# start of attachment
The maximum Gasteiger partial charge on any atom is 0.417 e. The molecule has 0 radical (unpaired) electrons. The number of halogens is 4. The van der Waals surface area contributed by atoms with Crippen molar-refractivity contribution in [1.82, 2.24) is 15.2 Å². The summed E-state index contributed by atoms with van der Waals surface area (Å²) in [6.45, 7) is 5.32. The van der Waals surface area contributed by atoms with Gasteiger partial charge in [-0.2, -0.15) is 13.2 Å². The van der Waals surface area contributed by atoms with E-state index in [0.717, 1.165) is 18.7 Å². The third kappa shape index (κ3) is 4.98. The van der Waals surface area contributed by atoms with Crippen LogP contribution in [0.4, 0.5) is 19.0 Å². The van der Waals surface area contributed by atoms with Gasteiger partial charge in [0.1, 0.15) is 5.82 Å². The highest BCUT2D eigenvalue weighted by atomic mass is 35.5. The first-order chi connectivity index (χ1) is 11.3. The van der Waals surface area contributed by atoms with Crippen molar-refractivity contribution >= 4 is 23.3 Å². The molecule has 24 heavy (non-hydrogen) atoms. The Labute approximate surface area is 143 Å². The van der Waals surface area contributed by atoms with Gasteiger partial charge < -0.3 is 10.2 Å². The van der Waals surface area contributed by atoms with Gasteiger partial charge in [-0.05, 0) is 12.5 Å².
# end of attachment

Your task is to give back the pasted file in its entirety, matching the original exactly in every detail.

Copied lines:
The maximum Gasteiger partial charge on any atom is 0.417 e. The molecule has 0 radical (unpaired) electrons. The number of halogens is 4. The van der Waals surface area contributed by atoms with Crippen molar-refractivity contribution in [1.82, 2.24) is 15.2 Å². The summed E-state index contributed by atoms with van der Waals surface area (Å²) in [6.45, 7) is 5.32. The van der Waals surface area contributed by atoms with Gasteiger partial charge in [-0.2, -0.15) is 13.2 Å². The van der Waals surface area contributed by atoms with E-state index in [0.717, 1.165) is 18.7 Å². The third kappa shape index (κ3) is 4.98. The van der Waals surface area contributed by atoms with Crippen LogP contribution in [0.4, 0.5) is 19.0 Å². The van der Waals surface area contributed by atoms with Gasteiger partial charge in [0.1, 0.15) is 5.82 Å². The highest BCUT2D eigenvalue weighted by atomic mass is 35.5. The first-order chi connectivity index (χ1) is 11.3. The van der Waals surface area contributed by atoms with Crippen molar-refractivity contribution >= 4 is 23.3 Å². The molecule has 24 heavy (non-hydrogen) atoms. The Labute approximate surface area is 143 Å². The van der Waals surface area contributed by atoms with Gasteiger partial charge < -0.3 is 10.2 Å². The van der Waals surface area contributed by atoms with Gasteiger partial charge in [-0.05, 0) is 12.5 Å².